CRIMINAL Injury COMPENSATION Claims
What is the Criminal Injuries Compensation Scheme?
This is a government funded scheme that allows blameless victims of a violent crime to get a financial award. The amount of that award will be subject to the CICA’s assessment.
The scheme is for people injured in England, Wales and Scotland. Northern Ireland has its own scheme.
An applicant maybe able to claim outside Great Britain, but inevitably these are likely to be more complex.
What compensation is available?
- Awards for personal injury including a single incident of abuse
- Personal injury following a period of abuse
- Fatal injuries including financial dependency and loss of parental services
- Loss of earnings and special expenses
As with conventional personal injury claims, the CICA will take into account any pre-incident medical conditions.
The dependent or close relative of a person who died as a result of violent crime normally means husband, wife, civil partner, parent or child.
The application generally has to be made within two years following the incident. The time limit maybe disregarded but only in exceptional circumstances.
Injuries are serious enough to qualify for the lowest minimum award that the scheme can pay i.e. £1,000.00.
If the award is not serious enough to qualify for £1,000.00 the CICA will not make a payment.
You cannot get an award if you:-
- Injured before 1 August 1964
- Already applied for compensation under the scheme and applications for more than one payment will be prosecuted for attempted fraud
- If the injury happened before 1 October 1979 and you and the person who injured you were living togther as members of the same family.
The CICA will not make an award if there is a continuing close link between the Claimant and the offender and it is likely that the offender would benefit from the award.
Convictions of person who injured you
You maybe able to get an award even if the person who injured you is not prosecuted.
What is violent crime?
The CICA expect it to have involved a physical attack, although this is not always the case.
Examples of attacks include:-
- Assault (physical or sexual)
- Where you were injured as a direct result of a crime of arson
- Where there is a deliberate attempt to poison you
- Where an animal was deliberately set on you with the intent of causing you injury
- Where someone deliberately ran you down with a vehicle not a conventional RTA
For the purpose of the scheme personal injury is a physical injury including a fatal injury, sexual abuse or assault, mental injury, mental or physical disease and is directly related to a crime of violence.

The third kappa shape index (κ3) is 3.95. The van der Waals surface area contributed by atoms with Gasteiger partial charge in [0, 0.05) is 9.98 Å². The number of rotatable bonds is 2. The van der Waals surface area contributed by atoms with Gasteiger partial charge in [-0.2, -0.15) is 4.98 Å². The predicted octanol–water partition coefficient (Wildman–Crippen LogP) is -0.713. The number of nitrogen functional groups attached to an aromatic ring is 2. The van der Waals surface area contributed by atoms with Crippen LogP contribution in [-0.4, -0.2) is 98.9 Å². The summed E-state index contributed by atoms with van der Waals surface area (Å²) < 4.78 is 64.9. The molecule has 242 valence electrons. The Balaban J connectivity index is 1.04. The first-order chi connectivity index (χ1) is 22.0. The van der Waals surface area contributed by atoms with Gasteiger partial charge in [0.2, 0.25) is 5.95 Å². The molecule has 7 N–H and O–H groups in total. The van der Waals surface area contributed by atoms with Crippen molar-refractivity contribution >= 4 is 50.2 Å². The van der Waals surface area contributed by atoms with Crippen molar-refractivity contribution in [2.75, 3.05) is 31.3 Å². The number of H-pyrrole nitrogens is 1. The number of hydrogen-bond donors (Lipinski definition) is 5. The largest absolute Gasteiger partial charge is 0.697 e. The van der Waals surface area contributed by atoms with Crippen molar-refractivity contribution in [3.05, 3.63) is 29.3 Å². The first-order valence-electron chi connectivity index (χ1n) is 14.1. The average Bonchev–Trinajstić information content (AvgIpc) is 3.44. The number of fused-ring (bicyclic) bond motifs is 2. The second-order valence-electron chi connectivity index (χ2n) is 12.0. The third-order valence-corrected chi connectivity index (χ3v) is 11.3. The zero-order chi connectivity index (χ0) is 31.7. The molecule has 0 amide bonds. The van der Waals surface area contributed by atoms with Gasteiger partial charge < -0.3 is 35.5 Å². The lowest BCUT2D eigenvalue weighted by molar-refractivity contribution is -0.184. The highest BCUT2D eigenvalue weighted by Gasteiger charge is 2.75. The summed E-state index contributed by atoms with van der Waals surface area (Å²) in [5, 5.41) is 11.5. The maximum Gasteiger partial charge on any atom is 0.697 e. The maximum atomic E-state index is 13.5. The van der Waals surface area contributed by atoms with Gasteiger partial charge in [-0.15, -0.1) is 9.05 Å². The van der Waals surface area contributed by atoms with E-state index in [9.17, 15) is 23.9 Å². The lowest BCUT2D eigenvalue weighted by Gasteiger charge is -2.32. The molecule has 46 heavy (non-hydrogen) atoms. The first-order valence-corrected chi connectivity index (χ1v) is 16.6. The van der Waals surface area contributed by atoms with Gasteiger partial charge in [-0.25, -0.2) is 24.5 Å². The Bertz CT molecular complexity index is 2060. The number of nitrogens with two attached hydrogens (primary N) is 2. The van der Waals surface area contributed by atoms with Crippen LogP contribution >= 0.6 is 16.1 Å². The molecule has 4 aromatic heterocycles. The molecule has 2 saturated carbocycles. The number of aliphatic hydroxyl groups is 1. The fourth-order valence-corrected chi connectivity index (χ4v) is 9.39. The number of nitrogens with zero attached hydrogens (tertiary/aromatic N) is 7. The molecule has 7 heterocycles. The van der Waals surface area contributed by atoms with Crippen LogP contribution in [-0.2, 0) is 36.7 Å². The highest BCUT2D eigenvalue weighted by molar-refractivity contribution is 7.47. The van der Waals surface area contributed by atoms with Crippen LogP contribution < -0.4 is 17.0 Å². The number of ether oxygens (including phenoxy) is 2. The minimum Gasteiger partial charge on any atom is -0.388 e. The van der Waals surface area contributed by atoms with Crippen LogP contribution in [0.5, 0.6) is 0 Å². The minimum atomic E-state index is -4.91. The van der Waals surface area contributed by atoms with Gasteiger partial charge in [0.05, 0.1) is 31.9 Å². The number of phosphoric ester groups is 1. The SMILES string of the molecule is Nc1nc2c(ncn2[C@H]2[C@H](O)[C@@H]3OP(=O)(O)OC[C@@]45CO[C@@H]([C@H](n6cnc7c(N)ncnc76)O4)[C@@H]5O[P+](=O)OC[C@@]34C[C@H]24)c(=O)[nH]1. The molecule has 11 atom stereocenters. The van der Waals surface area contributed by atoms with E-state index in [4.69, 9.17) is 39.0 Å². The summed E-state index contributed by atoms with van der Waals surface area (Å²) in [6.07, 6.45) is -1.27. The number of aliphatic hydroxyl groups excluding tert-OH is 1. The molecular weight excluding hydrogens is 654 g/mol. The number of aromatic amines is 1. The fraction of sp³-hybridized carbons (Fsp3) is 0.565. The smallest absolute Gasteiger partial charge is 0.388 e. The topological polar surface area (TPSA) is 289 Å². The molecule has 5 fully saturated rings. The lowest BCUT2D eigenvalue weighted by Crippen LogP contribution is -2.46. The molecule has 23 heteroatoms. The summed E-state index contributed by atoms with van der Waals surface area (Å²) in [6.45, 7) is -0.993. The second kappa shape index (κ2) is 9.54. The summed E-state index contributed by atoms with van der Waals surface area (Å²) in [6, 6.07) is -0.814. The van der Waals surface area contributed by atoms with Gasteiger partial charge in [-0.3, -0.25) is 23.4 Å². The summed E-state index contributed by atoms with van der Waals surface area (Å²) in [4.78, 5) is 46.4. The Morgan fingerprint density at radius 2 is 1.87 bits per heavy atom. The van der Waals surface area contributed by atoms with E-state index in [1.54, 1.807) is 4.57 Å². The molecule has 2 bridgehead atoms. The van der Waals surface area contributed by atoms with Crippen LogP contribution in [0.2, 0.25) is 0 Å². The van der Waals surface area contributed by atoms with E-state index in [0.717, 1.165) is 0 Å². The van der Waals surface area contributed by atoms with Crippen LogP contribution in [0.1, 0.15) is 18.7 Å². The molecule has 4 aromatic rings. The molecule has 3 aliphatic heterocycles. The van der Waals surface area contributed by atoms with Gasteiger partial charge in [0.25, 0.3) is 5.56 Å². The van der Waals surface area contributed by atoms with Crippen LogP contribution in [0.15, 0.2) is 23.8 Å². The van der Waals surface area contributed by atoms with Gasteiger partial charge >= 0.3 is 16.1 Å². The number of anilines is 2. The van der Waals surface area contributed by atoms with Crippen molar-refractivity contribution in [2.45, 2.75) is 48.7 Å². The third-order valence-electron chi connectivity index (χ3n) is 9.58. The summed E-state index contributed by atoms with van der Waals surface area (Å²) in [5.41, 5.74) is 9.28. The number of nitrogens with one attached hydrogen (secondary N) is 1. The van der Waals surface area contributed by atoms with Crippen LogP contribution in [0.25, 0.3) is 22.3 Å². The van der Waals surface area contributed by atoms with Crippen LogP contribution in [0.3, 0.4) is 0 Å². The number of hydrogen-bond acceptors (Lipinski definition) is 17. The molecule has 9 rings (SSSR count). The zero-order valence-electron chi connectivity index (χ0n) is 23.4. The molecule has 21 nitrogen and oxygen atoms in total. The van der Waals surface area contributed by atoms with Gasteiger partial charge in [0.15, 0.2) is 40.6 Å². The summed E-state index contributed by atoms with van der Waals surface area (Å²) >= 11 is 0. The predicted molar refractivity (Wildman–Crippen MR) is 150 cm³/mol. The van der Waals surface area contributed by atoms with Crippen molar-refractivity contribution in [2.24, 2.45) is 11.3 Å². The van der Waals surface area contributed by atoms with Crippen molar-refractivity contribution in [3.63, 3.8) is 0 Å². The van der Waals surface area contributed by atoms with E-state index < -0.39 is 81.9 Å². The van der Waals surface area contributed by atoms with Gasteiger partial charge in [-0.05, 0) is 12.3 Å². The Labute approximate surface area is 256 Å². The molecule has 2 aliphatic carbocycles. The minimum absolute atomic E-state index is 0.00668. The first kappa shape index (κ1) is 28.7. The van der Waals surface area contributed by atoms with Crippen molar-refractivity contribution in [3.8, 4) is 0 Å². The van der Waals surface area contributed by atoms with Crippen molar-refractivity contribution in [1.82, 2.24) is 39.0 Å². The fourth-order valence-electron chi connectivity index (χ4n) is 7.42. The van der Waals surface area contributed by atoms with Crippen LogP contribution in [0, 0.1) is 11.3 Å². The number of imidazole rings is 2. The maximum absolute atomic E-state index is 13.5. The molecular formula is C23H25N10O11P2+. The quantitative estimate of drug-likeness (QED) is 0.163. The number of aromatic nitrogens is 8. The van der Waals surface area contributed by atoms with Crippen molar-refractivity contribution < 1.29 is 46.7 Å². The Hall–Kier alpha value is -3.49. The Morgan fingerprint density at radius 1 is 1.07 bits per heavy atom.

NB If you were not physically injured the CICA will not consider making an award for mental injury or disease alone. Anything outside the general descriptions may still enable an applicant to claim but more detailed information is obviously required.
Conduct and Character
The scheme is intended to compensate blameless victims of crime. The CICA will check that the applicant’s behaviour did not contribute to the incident where they sustained the injuries.
They will also take into account the applicant’s criminal record if they have one. This may mean that they will refuse the claim or reduce the amount for compensation offered.
They will take into account the applicant’s behaviour during or after the accident.
The CICA are likely to refuse or reduce a claim if:-
- You willingly took part in a fight
(ii) You were acting in an aggressive or threatening way that provoked the incident
- There is a history of assaults of fighting between you and the person who injured you
- You were injured as a result of charging someone over a previous incident
- You were taking part in illegal activities when you were injured
- You did not take reasonable steps to get out of the situation where it was likely that you would get hurt
- Excessive consumptions of alcohol or drugs.
The CICA will take this into account and their investigations may result in them reducing or refusing an award.
Applicant’s Criminal Record
The scheme says that you must reduce or refuse an award if the applicant has a criminal record. In deciding how much of a reduction they will look at the length of the criminal record and the time that has passed since the last offence. They are likely to refuse an award or make a substantial reduction.
They will ignore any convictions which can be treated as spent under the Rehabilitation of Offenders Act 1974.
Failure to Report the Claim Quickly
The CICA will normally refuse a claim if you do not report the incident to the police straight away to ensure the best chance of catching the guilty party. There are exceptions:-
- Child abuse
- The kind of injuries that meant that you could not reasonably have expected to make a full report to the police immediately.
Exceptions are likely to be that you are reporting a matter to the Military Police, a prison warden or a medical officer in an institution for people with mental illness.
If you fail to co-operate with the police, the Courts or the CICA, it is unlikely that you will recover an award.
Reviews and Appeals